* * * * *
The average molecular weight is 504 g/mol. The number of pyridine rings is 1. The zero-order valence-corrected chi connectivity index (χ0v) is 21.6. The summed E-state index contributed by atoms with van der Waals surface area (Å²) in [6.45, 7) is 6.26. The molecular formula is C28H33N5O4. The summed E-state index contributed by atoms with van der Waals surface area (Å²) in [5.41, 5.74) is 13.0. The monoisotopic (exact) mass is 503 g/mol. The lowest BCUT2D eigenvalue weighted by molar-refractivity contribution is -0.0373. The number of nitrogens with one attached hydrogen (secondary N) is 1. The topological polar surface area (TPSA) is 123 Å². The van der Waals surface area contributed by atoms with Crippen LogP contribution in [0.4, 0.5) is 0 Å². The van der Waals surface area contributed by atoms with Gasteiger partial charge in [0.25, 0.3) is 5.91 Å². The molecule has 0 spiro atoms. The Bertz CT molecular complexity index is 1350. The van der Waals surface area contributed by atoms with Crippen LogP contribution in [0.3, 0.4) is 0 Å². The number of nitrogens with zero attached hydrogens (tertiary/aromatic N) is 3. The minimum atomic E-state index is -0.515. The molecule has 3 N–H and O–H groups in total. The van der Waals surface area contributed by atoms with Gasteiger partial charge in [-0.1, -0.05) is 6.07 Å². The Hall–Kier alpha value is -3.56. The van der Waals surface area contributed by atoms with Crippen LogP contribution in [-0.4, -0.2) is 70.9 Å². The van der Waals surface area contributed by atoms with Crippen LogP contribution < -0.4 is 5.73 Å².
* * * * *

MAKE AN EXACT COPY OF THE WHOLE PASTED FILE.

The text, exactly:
The average molecular weight is 504 g/mol. The number of pyridine rings is 1. The zero-order valence-corrected chi connectivity index (χ0v) is 21.6. The summed E-state index contributed by atoms with van der Waals surface area (Å²) in [6.45, 7) is 6.26. The molecular formula is C28H33N5O4. The summed E-state index contributed by atoms with van der Waals surface area (Å²) in [5.41, 5.74) is 13.0. The monoisotopic (exact) mass is 503 g/mol. The lowest BCUT2D eigenvalue weighted by molar-refractivity contribution is -0.0373. The number of nitrogens with one attached hydrogen (secondary N) is 1. The topological polar surface area (TPSA) is 123 Å². The van der Waals surface area contributed by atoms with Crippen LogP contribution in [0.4, 0.5) is 0 Å². The van der Waals surface area contributed by atoms with Gasteiger partial charge in [0.25, 0.3) is 5.91 Å². The molecule has 0 spiro atoms. The Bertz CT molecular complexity index is 1350. The van der Waals surface area contributed by atoms with Crippen LogP contribution in [0.3, 0.4) is 0 Å². The number of nitrogens with zero attached hydrogens (tertiary/aromatic N) is 3. The minimum atomic E-state index is -0.515. The molecule has 3 N–H and O–H groups in total. The van der Waals surface area contributed by atoms with Gasteiger partial charge in [-0.1, -0.05) is 6.07 Å². The Hall–Kier alpha value is -3.56. The van der Waals surface area contributed by atoms with Crippen LogP contribution in [-0.4, -0.2) is 70.9 Å². The van der Waals surface area contributed by atoms with Crippen LogP contribution < -0.4 is 5.73 Å².